Strong performances by Goddette and company as Woman In Law 2 finally brings resolution

Clemencio Goddette

Darren McAlmont’s Woman In Law 2 played at the National Cultural Centre recently. It was written and produced by McAlmont and directed by Jennifer Thomas. This was literally Part 2 of the play, which was written and performed in two episodes.

The audience had great fun. Many of them were, as is usual these days, vocally involved in the action as they were thrilled by the farce designed for unbridled entertainment which it delivered with high energy, hilarious thrills and audience delight. Clearly, they went to see how the very intriguing story unfolded and to be further regaled by the antics and exploits of the popular characters, and these they were given to their considerable entertainment.

When Woman In Law was presented last year, it was an incomplete play. The dramatic situation was developed with no resolution, since the playwright intended that there would be a Part 2.  The trouble with that is that the producer advertised, and the audience would have expected, a full play. No less than that was owed to the audience, but only half of this play was delivered.  The second half was contained in Part 2.

In this recent production, the plot picked up where the first part stopped. The story continued hilariously, and it did move to a resolution. But whether or not McAlmont repeated what he did last year would be answered by the following questions. Did the audience need to have seen the first part of the play in order to fully understand the second? When persons saw the second play, would they have lost too much if they did not know the plot of the first?

McAlmont must remember that he owes it to the audience to produce a full play each time. That is a contract with the audience, unless it was announced in the first place that this was a serial in two parts. And after having done a complete play, any number of sequels can follow.

A sequel is a play that follows up on an original script. It may pick up and continue the story, using the same characters and advancing the plot. A sequel may have any title – it may be ‘Part 2’ of the first play, or may be given an entirely new title, with the knowledge that it is drawing on the original play. But the important principle is that a complete play is presented each time.  The playwright assumes that his audience is familiar with the original play, and particularly if that play was a success, or very popular, he would trade on that. The audience then gets to see what happens to the characters afterwards, or what new turns the plot might take, but a sequel is a complete play in its own right with its own plot.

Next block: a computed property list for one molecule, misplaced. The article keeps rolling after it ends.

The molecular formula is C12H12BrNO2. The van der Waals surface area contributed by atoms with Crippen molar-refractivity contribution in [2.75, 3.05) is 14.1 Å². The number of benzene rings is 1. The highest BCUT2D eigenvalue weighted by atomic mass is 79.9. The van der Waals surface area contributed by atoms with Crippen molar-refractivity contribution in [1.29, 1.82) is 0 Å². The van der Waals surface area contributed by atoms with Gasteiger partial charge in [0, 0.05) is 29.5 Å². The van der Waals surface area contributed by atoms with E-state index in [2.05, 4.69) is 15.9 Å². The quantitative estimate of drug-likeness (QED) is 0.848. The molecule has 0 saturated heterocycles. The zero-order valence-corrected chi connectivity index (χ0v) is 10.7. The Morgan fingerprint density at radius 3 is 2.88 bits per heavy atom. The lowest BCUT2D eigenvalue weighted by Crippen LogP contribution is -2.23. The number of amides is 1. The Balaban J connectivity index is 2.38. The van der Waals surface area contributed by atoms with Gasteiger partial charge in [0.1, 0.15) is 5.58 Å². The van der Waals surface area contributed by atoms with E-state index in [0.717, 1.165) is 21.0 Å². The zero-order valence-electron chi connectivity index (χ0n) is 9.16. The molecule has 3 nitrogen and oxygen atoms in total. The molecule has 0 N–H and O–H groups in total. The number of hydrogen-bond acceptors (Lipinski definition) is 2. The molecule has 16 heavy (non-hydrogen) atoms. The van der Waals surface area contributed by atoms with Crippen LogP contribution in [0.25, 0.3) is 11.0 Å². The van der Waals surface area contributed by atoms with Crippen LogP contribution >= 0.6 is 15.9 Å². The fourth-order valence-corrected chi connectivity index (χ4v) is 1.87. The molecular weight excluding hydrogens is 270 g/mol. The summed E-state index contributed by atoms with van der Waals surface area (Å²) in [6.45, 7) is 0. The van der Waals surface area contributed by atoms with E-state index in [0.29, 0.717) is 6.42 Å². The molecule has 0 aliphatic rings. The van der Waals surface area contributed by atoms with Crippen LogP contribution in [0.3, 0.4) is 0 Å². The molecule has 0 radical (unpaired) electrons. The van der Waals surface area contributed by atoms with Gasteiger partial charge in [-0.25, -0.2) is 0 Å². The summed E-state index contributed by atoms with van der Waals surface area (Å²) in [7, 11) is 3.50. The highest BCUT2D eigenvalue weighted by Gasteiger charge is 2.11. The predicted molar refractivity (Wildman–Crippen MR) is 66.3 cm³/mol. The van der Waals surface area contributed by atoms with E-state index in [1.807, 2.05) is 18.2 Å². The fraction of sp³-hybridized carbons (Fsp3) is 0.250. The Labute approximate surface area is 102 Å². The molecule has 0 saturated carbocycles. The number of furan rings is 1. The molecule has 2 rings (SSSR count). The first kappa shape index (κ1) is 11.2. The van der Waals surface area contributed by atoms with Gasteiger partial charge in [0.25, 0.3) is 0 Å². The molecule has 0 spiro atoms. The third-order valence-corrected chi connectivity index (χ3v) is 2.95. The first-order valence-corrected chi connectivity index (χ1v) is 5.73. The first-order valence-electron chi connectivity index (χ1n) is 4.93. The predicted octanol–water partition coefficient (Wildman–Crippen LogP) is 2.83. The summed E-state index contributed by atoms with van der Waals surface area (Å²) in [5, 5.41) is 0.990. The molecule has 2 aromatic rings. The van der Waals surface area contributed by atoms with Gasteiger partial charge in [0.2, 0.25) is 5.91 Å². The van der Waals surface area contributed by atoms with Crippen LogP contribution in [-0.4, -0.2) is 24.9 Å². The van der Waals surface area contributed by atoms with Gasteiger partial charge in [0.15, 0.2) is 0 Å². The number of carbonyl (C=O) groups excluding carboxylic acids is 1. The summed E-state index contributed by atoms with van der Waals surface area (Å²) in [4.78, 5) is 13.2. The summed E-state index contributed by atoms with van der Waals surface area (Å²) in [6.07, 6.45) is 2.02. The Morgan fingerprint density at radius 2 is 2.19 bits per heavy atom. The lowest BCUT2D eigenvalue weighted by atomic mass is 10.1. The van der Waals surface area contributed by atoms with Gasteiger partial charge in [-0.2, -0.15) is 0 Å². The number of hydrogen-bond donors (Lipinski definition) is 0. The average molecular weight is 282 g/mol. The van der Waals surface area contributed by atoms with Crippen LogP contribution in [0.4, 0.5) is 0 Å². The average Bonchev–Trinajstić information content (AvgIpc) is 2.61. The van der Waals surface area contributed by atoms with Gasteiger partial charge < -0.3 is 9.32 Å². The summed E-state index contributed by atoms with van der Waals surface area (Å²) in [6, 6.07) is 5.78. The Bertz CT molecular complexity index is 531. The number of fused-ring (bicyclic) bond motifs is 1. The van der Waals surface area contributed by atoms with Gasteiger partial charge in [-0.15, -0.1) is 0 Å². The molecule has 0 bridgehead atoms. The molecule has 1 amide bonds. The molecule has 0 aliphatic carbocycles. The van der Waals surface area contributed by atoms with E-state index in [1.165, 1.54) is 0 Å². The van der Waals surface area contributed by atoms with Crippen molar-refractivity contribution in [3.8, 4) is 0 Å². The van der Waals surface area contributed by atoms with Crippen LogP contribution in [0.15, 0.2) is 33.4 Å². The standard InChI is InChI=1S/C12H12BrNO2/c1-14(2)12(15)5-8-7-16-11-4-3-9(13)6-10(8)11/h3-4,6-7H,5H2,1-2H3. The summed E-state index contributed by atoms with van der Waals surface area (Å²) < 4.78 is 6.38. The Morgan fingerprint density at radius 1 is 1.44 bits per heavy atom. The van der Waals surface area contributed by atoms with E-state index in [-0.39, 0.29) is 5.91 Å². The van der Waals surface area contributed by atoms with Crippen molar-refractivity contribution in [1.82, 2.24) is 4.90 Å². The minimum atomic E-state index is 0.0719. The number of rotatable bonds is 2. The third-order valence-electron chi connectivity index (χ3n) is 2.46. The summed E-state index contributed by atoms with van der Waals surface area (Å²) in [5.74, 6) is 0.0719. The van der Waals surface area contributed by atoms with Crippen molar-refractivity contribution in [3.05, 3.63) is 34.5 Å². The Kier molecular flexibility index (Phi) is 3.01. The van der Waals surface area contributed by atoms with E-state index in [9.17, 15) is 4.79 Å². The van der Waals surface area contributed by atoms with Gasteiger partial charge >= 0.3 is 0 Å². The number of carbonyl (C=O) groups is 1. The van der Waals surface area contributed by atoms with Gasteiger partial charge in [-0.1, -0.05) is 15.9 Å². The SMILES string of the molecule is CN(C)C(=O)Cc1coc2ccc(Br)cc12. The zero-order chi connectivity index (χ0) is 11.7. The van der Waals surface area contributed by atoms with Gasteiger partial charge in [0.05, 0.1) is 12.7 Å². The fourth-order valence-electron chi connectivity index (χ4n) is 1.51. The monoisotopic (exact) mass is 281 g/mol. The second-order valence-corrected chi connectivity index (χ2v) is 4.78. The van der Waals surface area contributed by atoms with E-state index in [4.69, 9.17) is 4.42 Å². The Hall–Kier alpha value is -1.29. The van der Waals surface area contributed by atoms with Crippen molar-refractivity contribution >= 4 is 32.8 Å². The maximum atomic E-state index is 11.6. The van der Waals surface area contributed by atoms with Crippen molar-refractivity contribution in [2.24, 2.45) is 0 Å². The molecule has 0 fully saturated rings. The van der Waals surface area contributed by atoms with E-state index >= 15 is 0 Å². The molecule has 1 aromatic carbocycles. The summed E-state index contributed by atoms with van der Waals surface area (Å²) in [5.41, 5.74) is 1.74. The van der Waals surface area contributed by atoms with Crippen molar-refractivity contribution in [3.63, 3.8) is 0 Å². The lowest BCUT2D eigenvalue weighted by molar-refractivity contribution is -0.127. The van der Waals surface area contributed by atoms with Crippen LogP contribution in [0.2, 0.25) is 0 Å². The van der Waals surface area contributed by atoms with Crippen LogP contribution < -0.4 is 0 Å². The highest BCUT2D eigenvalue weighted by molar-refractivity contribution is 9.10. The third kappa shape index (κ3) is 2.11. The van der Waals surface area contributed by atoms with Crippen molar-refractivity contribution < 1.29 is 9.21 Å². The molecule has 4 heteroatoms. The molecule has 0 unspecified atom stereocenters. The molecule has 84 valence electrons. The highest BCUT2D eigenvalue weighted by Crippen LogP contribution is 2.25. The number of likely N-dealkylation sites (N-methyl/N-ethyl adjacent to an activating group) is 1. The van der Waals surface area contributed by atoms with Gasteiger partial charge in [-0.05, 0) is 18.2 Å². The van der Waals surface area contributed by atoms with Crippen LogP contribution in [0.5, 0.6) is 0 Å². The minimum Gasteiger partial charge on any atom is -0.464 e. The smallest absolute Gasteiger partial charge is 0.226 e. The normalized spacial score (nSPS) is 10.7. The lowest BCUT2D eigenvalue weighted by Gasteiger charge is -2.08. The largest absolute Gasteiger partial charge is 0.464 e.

A play with Part 1 and Part 2, or a series, is a different thing. A playwright will deliberately draw on the original work to advantage, because of its popularity. There are many serials or series that do this and many of them are in very high demand. Quite likely, this is exactly what McAlmont had in mind.

Woman In Law 2 had a story which could be followed and a plot that could be understood. It was not complex, and anyone could have picked up the dramatic situation and followed the developments. Two new characters were introduced, and another was reduced to the point where she was not really needed. There was a complete plot, but it was not sufficiently independent since much background information was missing if you had not seen Part 1.

With that limitation, there was a plot with a shift in the central character. The lead heroine was ‘Angel’ played by Clemencio Goddette, a prostitute turned entrepreneur, the owner of a bar. But she augmented her income by practicing as a con-woman and in the play, that became her main focus. She was a committed mercenary with a loyalty only to money, and the plot revolved around the way she played her two friends, Diamond (Sonia Yarde) and Dianne (Nathaya Whaul) pretending to be working to help them. They were both competing to win the hand of boyfriend Frankie (Michael Ignatius) who had promised that he would marry one of them.